Nineteen Sixty-four is a research blog for the Center for Applied Research in the Apostolate (CARA) at Georgetown University edited by Mark M. Gray. CARA is a non-profit research center that conducts social scientific studies about the Catholic Church. Founded in 1964, CARA has three major dimensions to its mission: to increase the Catholic Church's self understanding; to serve the applied research needs of Church decision-makers; and to advance scholarly research on religion, particularly Catholicism. Follow CARA on Twitter at: caracatholic.


January Frontrunners for Catholics?

We have our first view of what Catholics think about the candidates running for president in 2016. The Pew Research Center conducted a survey of U.S. adults in mid-January and asked, if elected, how great or terrible each of the candidates would be as president. Six in ten or more Catholics think Marco Rubio (65%) and Ted Cruz (60%) would be an “average” or better president. Donald Trump trails the field with just 43% of Catholics thinking he’d be “average” or better. A majority believe Hillary Clinton (57%) would be “average” or better. In general, Catholics are slightly more positive about the presidential prospects in the field than the public overall.

The “average” or better calculation provides inferences to which candidates Catholics might be willing to vote for rather than a positive affirmation of a candidate. The next table looks at overall positive evaluations, negative evaluations, and net positives. Hillary Clinton strongly leads the field with 40% of Catholics saying she would be a “good” or “great” president. However, about the same share (41%) thinks she’d be a “poor” or “terrible” president. Ted Cruz and Marco Rubio have fewer Catholics thinking they’d be a “good” or “great” president but their negatives come in a bit lower as well. Significantly fewer Catholics think they’d be a “poor” or “terrible” president (28% each).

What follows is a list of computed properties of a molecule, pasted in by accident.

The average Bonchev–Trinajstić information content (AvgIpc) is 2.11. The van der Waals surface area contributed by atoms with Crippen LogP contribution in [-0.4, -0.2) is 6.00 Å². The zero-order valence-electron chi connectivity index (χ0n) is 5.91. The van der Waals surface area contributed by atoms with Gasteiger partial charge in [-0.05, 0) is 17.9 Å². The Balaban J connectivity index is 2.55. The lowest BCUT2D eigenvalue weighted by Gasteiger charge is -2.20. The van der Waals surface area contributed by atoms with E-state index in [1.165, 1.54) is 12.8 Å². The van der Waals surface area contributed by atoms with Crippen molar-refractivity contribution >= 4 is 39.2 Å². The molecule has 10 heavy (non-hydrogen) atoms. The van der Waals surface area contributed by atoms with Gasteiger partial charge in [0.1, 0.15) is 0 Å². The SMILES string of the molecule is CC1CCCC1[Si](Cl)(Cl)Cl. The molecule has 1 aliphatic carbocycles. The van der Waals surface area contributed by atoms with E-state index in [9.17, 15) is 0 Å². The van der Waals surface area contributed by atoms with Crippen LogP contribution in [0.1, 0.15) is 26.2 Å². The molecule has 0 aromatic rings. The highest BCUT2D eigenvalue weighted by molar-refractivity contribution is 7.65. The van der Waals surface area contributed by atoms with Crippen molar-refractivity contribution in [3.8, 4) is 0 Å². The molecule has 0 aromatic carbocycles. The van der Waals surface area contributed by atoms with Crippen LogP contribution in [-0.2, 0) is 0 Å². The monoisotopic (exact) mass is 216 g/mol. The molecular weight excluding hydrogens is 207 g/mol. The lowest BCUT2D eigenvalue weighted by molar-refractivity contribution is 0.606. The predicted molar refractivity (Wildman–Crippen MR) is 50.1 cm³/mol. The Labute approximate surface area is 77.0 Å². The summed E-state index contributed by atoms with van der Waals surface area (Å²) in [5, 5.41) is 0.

It is still extraordinarily early. The outcomes of primaries and continued debates and advertising will undoubtedly shift opinion. As a sheer votes contest today, Hillary Clinton would likely win more votes of Catholics than any other candidate. But Clinton, along with Donald Trump, are “well knowns” and each already has sizeable opposition. As Catholics get to know the other candidates they have room to grow their positives and negatives. Most have more “room to grow” (or fall!) than Clinton or Trump.

Note: As in 2012, I am still neither a Republican nor a Democrat. I am an apolitical political scientist and survey researcher who is not registered to vote and politically inactive in every way. I personally prefer “none of the above.”

Images courtesy of Gage Skidmore.


Beginning of Election 2016

With the new year, Election 2016 gets serious. As we did in 2012, we will again be tracking the Catholic vote all year long. As I've often said this is by no means a "voting bloc" but that is why it is so important. By religion, it is the only group of voters that can go Republican in one cycle and Democrat in the next. Those of other religious affiliations are much more consistent voting for one party's candidates over time. Catholics are the ultimate "swing vote" that candidates typically need to win the presidency.

Rather than kicking off our election coverage here this year, we were thrilled to have it published in OSV Newsweekly. Check out the story here and stay tuned to the blog for more election analysis this year.

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